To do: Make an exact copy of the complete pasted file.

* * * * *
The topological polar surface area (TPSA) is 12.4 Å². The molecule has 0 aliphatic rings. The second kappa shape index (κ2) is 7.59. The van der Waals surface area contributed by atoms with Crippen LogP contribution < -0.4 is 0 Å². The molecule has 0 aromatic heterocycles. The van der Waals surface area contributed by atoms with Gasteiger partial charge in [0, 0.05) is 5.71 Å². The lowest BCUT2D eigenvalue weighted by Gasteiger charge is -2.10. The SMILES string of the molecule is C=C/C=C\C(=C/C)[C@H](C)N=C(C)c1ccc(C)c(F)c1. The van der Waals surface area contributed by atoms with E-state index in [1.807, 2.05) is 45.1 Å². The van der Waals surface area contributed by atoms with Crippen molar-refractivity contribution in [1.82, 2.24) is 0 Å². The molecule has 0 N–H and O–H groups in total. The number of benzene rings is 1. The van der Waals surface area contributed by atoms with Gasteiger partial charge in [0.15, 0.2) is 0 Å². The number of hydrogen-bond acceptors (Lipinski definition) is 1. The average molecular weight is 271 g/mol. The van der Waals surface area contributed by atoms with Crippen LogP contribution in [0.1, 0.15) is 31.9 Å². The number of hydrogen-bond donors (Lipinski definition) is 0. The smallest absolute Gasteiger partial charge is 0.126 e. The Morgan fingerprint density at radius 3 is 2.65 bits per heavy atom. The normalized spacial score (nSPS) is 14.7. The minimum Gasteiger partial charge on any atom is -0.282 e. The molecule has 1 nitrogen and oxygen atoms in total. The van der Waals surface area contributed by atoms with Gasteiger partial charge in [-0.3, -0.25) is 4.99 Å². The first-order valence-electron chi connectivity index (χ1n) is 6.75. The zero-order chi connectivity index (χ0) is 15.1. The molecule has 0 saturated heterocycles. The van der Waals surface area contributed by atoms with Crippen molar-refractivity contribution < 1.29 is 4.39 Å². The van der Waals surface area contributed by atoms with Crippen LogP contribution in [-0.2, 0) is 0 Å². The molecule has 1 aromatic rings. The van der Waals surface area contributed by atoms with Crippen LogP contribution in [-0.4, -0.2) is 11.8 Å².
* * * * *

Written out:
The topological polar surface area (TPSA) is 12.4 Å². The molecule has 0 aliphatic rings. The second kappa shape index (κ2) is 7.59. The van der Waals surface area contributed by atoms with Crippen LogP contribution < -0.4 is 0 Å². The molecule has 0 aromatic heterocycles. The van der Waals surface area contributed by atoms with Gasteiger partial charge in [0, 0.05) is 5.71 Å². The lowest BCUT2D eigenvalue weighted by Gasteiger charge is -2.10. The SMILES string of the molecule is C=C/C=C\C(=C/C)[C@H](C)N=C(C)c1ccc(C)c(F)c1. The van der Waals surface area contributed by atoms with E-state index in [1.807, 2.05) is 45.1 Å². The van der Waals surface area contributed by atoms with Crippen molar-refractivity contribution in [1.82, 2.24) is 0 Å². The molecule has 0 N–H and O–H groups in total. The number of benzene rings is 1. The van der Waals surface area contributed by atoms with Gasteiger partial charge in [0.15, 0.2) is 0 Å². The number of hydrogen-bond acceptors (Lipinski definition) is 1. The average molecular weight is 271 g/mol. The van der Waals surface area contributed by atoms with Crippen LogP contribution in [0.1, 0.15) is 31.9 Å². The number of hydrogen-bond donors (Lipinski definition) is 0. The smallest absolute Gasteiger partial charge is 0.126 e. The Morgan fingerprint density at radius 3 is 2.65 bits per heavy atom. The normalized spacial score (nSPS) is 14.7. The minimum Gasteiger partial charge on any atom is -0.282 e. The molecule has 1 nitrogen and oxygen atoms in total. The van der Waals surface area contributed by atoms with Gasteiger partial charge in [-0.3, -0.25) is 4.99 Å². The first-order valence-electron chi connectivity index (χ1n) is 6.75. The zero-order chi connectivity index (χ0) is 15.1. The molecule has 0 saturated heterocycles. The van der Waals surface area contributed by atoms with Crippen molar-refractivity contribution < 1.29 is 4.39 Å². The van der Waals surface area contributed by atoms with Crippen LogP contribution in [-0.2, 0) is 0 Å². The molecule has 1 aromatic rings. The van der Waals surface area contributed by atoms with Crippen LogP contribution in [-0.4, -0.2) is 11.8 Å².